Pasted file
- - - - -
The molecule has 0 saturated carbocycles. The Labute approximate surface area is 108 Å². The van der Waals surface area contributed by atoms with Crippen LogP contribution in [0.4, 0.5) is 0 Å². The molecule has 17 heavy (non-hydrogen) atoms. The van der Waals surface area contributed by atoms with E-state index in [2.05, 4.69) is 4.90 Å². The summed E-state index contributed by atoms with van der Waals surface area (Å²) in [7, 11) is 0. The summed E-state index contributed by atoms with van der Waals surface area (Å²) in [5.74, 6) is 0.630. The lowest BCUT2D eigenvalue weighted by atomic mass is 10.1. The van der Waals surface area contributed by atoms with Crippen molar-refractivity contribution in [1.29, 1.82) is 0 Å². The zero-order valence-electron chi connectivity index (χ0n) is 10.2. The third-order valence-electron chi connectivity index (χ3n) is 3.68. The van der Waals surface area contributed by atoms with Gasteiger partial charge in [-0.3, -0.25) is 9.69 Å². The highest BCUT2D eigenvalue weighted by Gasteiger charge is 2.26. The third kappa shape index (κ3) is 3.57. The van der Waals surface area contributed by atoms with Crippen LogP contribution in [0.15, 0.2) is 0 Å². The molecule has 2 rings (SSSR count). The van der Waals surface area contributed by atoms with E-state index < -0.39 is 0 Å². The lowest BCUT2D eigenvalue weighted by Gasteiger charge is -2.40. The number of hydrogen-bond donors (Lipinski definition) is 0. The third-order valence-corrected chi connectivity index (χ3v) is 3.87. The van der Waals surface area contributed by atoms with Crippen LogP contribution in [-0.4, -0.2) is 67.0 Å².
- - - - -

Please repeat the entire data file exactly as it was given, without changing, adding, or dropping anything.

The molecule has 0 saturated carbocycles. The Labute approximate surface area is 108 Å². The van der Waals surface area contributed by atoms with Crippen LogP contribution in [0.4, 0.5) is 0 Å². The molecule has 17 heavy (non-hydrogen) atoms. The van der Waals surface area contributed by atoms with E-state index in [2.05, 4.69) is 4.90 Å². The summed E-state index contributed by atoms with van der Waals surface area (Å²) in [7, 11) is 0. The summed E-state index contributed by atoms with van der Waals surface area (Å²) in [5.74, 6) is 0.630. The lowest BCUT2D eigenvalue weighted by atomic mass is 10.1. The van der Waals surface area contributed by atoms with Crippen molar-refractivity contribution in [1.29, 1.82) is 0 Å². The zero-order valence-electron chi connectivity index (χ0n) is 10.2. The third-order valence-electron chi connectivity index (χ3n) is 3.68. The van der Waals surface area contributed by atoms with Gasteiger partial charge in [-0.3, -0.25) is 9.69 Å². The highest BCUT2D eigenvalue weighted by Gasteiger charge is 2.26. The third kappa shape index (κ3) is 3.57. The van der Waals surface area contributed by atoms with Crippen LogP contribution in [0.15, 0.2) is 0 Å². The molecule has 2 rings (SSSR count). The van der Waals surface area contributed by atoms with E-state index < -0.39 is 0 Å². The lowest BCUT2D eigenvalue weighted by Gasteiger charge is -2.40. The number of hydrogen-bond donors (Lipinski definition) is 0. The third-order valence-corrected chi connectivity index (χ3v) is 3.87. The van der Waals surface area contributed by atoms with Crippen LogP contribution in [-0.4, -0.2) is 67.0 Å².